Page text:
The headlines about recent shark attacks on humans along the North Carolina coast have many people feeling frightened, even though such attacks are statistically rare. But the truth is that the world’s 450 species of sharks, most of which pose no danger to humans, have a lot more to fear from humans.
Consider this: Each year, for every person killed by a shark, about 10 million sharks are killed by humans.
Across the planet’s oceans, vast numbers of sharks are being wiped out, at a rate faster than they can reproduce. It’s a harvest that eventually could disrupt aquatic ecosystems, and even hurt the food supply upon which much of the world’s human population depends.
And the real tragedy is that humans are killing most of these sharks not because they’re dangerous or for food, but out of carelessness. Commercial fishing operations, which are out to catch tuna, swordfishes and other high-value food fishes, use methods that inadvertently hook many sharks as well. In fishing circles, this is known as “bycatch.”
It’s still in our abilities to save sharks, but the window of opportunity is closing rapidly. Because sharks are highly migratory, it’s not enough for the U.S. to take steps by itself to protect shark populations. It’s essential to have a joint international effort among the world’s fishing nations.
In the open ocean, for example, ships use fishing lines that are up to 30 miles in length, with thousands of hooks attached. They often use J-shaped hooks, which can get caught in a shark’s throat or stomach and cause fatal injuries, so that they can’t be released back into the ocean. Closer to shore, fishing operations use gill nets, which are made of a nearly invisible monofilament that efficiently traps large numbers of fishes—including sharks.
But unlike the food fishes who end up on the world’s dinner tables, many sharks that are caught and hauled up on the deck die for no good reason. Though artisanal fishermen can feed entire villages by catching the occasional shark, in much of the developed world their flesh has so little market value that fishing operations don’t even want to waste freezer space on it. Instead, shark carcasses are thrown away. The only parts of the animal that’s profitable to keep are the fins, which have great value in Asian markets for making soup that some believe is an aphrodisiac.
Killing all these sharks and discarding them is a terrible waste of protein, but more importantly, it’s destroying sharks’ ability to sustain their populations. Unlike many animals, sharks have what scientists call a low reproductive capacity. They have a long natural lifespan of 30 years or more, depending on the species, and but they don’t reach sexual maturity until age 8 to 10, or even older. Additionally, female sharks usually have a long gestation period, up to 18 months, and need to rest a year or two between pregnancies. And sharks produce fewer offspring than other types of fishes—often 8 to 12, but sometimes as few as two.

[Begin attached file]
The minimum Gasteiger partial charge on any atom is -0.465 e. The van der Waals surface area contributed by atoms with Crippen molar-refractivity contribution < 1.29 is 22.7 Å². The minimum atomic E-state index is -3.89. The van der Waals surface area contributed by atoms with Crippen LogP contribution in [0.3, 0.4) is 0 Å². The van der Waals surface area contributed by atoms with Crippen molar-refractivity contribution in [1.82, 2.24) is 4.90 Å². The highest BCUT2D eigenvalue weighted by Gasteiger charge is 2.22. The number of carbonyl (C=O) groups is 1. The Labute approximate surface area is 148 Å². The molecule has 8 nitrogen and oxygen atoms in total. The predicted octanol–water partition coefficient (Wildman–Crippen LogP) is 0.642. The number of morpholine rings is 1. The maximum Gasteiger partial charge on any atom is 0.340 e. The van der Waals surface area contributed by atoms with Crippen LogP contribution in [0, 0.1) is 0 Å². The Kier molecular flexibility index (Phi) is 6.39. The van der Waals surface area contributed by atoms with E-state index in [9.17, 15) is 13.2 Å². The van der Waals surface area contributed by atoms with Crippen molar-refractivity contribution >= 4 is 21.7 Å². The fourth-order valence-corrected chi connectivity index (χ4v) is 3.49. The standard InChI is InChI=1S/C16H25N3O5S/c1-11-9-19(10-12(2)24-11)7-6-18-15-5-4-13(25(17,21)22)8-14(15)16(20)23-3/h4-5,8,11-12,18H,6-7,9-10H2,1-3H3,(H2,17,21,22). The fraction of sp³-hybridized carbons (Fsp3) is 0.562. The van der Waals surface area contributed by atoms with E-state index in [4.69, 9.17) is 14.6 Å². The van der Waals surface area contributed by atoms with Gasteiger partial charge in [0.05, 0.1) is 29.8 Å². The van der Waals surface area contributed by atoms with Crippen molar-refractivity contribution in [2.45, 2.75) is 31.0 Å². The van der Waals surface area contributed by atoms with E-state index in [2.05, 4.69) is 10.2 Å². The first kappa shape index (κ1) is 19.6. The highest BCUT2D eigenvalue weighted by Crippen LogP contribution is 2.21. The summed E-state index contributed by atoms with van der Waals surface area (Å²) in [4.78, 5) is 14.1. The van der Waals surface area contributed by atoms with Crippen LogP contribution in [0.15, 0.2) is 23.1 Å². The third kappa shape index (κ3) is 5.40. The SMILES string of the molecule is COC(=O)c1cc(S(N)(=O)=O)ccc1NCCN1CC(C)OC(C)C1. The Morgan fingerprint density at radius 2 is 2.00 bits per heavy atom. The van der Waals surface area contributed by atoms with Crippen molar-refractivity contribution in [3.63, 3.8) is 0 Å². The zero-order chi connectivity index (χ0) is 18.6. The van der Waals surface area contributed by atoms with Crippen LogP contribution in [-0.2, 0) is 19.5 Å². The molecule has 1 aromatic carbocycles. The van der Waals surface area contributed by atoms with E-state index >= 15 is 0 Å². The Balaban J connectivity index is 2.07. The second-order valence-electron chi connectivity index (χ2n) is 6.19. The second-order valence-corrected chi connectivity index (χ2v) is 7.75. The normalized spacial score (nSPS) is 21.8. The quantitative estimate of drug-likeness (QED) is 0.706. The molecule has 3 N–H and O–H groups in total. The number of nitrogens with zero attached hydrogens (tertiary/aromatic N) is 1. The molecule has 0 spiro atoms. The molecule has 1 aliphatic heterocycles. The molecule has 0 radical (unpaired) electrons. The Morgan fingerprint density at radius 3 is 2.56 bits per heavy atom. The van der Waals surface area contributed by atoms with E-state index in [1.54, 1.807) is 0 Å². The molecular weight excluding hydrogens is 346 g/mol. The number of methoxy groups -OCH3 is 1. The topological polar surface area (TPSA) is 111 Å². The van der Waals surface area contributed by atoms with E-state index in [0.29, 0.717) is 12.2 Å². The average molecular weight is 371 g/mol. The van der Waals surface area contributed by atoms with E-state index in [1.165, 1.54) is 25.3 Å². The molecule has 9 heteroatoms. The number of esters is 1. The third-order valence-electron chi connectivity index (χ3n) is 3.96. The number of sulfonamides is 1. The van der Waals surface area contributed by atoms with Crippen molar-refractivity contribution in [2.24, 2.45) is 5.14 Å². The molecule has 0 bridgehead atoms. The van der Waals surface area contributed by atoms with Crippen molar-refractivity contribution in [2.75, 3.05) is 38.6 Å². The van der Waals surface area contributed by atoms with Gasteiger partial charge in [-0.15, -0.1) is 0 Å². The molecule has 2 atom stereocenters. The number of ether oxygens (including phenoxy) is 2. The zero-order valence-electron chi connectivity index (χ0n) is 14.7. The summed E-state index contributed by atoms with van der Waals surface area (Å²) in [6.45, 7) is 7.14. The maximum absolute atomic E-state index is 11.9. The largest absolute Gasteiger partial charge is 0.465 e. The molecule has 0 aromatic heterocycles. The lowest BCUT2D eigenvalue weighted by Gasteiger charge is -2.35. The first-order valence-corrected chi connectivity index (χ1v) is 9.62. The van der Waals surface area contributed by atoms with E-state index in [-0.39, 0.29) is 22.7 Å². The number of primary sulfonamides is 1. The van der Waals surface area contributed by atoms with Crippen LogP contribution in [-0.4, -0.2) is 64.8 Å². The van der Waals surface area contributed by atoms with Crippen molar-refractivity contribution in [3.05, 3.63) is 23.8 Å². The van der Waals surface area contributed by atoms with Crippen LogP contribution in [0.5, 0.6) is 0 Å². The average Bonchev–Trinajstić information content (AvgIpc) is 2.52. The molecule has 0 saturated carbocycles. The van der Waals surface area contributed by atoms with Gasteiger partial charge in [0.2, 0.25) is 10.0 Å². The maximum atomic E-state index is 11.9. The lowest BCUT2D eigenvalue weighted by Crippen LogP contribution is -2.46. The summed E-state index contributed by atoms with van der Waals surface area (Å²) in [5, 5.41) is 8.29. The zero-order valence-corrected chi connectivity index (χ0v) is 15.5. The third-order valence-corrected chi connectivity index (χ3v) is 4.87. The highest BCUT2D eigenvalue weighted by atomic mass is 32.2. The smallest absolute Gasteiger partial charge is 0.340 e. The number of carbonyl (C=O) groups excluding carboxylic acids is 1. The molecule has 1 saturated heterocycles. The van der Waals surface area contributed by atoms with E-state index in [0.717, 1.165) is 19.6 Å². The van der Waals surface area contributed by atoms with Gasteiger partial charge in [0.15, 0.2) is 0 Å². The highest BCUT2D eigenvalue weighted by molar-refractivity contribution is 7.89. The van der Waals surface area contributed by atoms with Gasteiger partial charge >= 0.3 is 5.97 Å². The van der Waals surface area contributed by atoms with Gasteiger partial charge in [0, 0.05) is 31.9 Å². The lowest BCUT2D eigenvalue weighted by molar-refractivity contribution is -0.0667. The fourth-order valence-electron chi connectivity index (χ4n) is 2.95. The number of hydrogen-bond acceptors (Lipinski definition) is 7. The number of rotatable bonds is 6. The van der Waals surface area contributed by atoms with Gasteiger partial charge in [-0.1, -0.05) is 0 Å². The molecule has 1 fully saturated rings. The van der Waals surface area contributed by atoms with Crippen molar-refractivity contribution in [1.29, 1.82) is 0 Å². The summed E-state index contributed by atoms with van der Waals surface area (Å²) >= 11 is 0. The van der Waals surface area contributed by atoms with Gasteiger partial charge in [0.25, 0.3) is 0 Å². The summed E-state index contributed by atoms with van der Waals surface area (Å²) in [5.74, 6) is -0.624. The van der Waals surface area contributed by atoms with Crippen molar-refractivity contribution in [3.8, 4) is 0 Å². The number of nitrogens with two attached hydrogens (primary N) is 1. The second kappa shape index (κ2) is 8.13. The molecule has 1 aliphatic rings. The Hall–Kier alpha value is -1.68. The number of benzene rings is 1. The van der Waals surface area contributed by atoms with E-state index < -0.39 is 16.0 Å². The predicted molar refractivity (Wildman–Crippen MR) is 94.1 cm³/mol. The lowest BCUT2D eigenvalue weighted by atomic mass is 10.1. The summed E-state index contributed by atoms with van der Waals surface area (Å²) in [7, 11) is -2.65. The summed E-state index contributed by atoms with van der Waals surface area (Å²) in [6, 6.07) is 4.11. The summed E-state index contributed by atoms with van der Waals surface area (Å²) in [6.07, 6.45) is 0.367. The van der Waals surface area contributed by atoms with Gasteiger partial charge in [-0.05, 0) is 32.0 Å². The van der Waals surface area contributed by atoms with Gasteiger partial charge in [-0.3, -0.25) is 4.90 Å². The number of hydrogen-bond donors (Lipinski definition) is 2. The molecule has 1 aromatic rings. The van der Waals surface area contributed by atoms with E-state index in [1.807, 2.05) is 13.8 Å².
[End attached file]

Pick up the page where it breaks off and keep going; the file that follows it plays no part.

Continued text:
That makes it very difficult for sharks to replace all the individuals that we’re killing. Even if we stopped the current harvest, it might take decades for the shark population to rebound and reach the levels of abundance that they once had, prior to the massive overfishing that humans have been doing over the past century. As is, we’re headed for ecological disruption. Along the U.S. East Coast, many shark species experienced more than a 50 percent decline from their historical apex, and some species declined by 90 percent. And now that fishing operations increasingly are targeting deep, previously undisturbed ocean waters where many of the world’s shark species live, it’s possible that some of them could even be driven into extinction.
Marine scientists and conservationists, of course, are alarmed about the mass destruction of these beautiful, fascinating animals. But everyone else should be worried, too. We don’t know what an ocean without sharks would look like, but it undoubtedly would be very different, and that’s not good. The world’s aquatic food web is so intricate and interdependent that if we pull out one piece, it may have drastic, unpredictable effects. And considering how dependent we are upon the oceans, that could hurt us as much as the fish.
This is a crisis that’s reaching a critical point. It’s still in our abilities to save sharks, but the window of opportunity is closing rapidly. Because sharks are highly migratory, it’s not enough for the U.S. to take steps by itself to protect shark populations. It’s essential to have a joint international effort among the world’s fishing nations. We need industrial fishing operations to adopt more sustainable methods, such as circle hooks that aren’t as likely to catch sharks or sea turtles, another aquatic animal that’s at risk. And we must put more resources into research to develop safer fishing technologies that will sustainably catch tuna or swordfish but not sharks. But we must act now.
George H. Burgess is director of the Florida Program for Shark Research at the Florida Museum of Natural History, University of Florida, where he curates the International Shark Attack File. He consults for NatGeo WILD television on SharkFest, which is airing now.